Intimacy - Raymond Ward
The house is nailed up and boarded in
by a tall fence of ain;
drab windows laces with team
and in the corners of the ceiling
twilight of a stormy afternoon.
No calls anticipated.
Gone from the mantelpiece the clock:
for once time will not tell,
safely bound in the bottom drawer
and gagged with a bed sock.
The Morgue – James K. Baxter
Each morning when I lit the coke furnace
Unwillingly I passed the locked door,
The room where Death lived. Shadowless infection
Looked form the blind panes, and an open secret
Stained even the red flowers in the rock garden
Flesh-fingered under the sanatorium wall.
And each day the patients coming and going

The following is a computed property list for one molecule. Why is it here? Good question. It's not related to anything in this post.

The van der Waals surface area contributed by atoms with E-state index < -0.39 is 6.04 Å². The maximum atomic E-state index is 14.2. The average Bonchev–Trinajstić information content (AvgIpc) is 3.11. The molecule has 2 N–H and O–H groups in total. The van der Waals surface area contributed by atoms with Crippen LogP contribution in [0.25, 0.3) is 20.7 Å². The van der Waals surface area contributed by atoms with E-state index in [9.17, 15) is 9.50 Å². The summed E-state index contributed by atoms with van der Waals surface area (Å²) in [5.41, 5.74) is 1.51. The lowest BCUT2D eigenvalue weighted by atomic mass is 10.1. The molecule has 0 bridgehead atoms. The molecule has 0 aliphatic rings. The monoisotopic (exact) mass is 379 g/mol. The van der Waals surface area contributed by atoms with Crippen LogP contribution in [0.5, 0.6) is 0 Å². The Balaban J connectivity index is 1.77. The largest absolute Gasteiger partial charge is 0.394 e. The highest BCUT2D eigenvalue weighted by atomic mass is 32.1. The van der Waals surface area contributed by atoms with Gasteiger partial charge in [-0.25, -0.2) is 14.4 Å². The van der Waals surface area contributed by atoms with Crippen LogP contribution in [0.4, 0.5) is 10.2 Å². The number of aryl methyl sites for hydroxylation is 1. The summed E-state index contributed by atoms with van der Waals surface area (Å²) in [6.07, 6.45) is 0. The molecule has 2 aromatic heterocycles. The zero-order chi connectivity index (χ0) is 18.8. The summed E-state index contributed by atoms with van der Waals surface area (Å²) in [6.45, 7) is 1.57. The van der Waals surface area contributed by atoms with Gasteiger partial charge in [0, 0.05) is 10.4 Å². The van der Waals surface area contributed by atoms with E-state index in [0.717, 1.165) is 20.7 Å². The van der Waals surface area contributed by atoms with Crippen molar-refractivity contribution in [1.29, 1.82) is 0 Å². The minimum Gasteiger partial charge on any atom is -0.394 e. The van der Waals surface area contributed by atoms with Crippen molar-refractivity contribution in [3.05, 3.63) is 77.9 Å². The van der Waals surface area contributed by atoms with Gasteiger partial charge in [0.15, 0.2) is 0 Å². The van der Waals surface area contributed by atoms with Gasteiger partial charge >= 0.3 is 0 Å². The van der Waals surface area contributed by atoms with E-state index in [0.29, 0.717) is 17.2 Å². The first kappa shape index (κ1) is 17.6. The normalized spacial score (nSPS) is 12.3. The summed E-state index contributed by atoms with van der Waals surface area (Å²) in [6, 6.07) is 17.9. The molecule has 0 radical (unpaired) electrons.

From light jobs, joking below the sombre pines,
Would pass without looking, their faces leaner
As if the wintry neighbourhood of Death
Would strip the shuddering flesh from bone. They shouted,
Threw clods at one another, and passed on.
But when at length, with stiff broom and bucket,
I opened the door wide – well, there was nothing
To fear. Only the bare close concrete wall,
A slab of stone, and a wheeled canvas stretcher.
For Death had shifted house to his true home
And mansion, ruinous, of the human heart.
O'Sullivan, V. (Ed.). (1979). An anthology of twentieth century New Zealand poetry. Wellington: Oxford University Press.